In honor of National Health Center Week, Roli Dwivedi, MD, in the Department of Family Medicine and Community Health, and fourth-year medical student Alycia Chmielewski, talk about their experience teaching, learning and caring for patients during the COVID-19 pandemic at the Community-University Health Care Center.
A University of Minnesota collaboration has resulted in a unique year-long fellowship known as the Minnesota Neuromodulation Medicine training program. Funded by MnDRIVE (Minnesota’s Discovery, Research, and InnoVation Economy), the program’s intent is to develop neurology, neurosurgery, psychiatry, and rehabilitation medicine specialists into competent, independent neuromodulation subspecialists.
The U of M Medical School, Duluth Campus Family Medicine Student Interest Group (FMIG) was recently recognized by the American Academy of Family Physicians with a 2020 Program of Excellence Award for exemplary efforts to grow and support interest in family medicine.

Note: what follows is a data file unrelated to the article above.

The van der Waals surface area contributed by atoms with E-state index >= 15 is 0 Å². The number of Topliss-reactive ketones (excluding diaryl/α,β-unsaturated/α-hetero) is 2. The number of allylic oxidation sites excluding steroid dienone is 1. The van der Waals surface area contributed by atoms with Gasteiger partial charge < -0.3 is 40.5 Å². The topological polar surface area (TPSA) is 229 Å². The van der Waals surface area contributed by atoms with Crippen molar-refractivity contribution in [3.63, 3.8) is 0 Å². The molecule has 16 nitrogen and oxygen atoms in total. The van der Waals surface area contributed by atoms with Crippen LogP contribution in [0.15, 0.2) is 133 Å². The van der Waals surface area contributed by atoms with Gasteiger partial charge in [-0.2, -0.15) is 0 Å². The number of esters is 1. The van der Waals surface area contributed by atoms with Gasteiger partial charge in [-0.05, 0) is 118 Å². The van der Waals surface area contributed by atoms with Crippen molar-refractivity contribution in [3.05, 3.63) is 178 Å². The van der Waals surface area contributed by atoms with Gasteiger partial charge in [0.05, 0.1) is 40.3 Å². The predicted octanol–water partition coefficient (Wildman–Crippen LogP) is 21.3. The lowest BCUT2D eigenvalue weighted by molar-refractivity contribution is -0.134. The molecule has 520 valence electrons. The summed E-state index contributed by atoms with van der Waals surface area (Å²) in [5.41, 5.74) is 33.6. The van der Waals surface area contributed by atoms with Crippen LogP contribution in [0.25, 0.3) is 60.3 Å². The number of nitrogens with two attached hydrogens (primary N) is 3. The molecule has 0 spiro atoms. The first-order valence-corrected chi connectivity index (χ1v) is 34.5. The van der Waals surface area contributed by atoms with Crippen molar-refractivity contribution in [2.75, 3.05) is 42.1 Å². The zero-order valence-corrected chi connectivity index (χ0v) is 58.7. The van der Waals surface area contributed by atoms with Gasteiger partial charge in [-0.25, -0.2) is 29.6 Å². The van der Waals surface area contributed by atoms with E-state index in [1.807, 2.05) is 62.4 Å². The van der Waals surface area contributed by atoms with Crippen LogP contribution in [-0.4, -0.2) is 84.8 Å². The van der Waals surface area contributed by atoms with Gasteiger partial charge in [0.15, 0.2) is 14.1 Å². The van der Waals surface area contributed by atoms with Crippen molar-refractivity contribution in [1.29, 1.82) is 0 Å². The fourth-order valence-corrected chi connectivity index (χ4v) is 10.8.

Erin Osterholm, MD, in the Department of Pediatrics, is leading a study to determine whether or not breast milk can act as a point of transmission for COVID-19. The study will examine if a newborn can contract the virus from their mother through breast milk if she is COVID-19 positive.
Wei-Shou Hu is working to create a cell line that can rapidly produce SARS CoV-2 spike proteins.
Please click here for a full list of recipients.
Michele L. Statz, PhD, assistant professor and anthropologist of law, collaborates with third-year medical student, Kaylie Evers to examine rural women's interpretations of rural distance as a multifaceted dimension of accessing healthcare.
Dr. Mustafa al’Absi, professor and licensed psychologist, recently published his findings in the International Review of Neurobiology looking at the long-term effects of stress and early-life adversity on addiction.
Anne Doering, MD, discusses her role as co-leader of the Resident Advocacy Cohort (RAC), which launched in 2019. This fall, the RAC will kick off its second cohort.
Ricardo Battaglino, PhD, in the Department of Rehabilitation Medicine, teamed up with fellow U colleagues to study the use of apilimod in treating COVID-19. Early results, using cell culture work, show that the drug is five times more effective than remdesivir.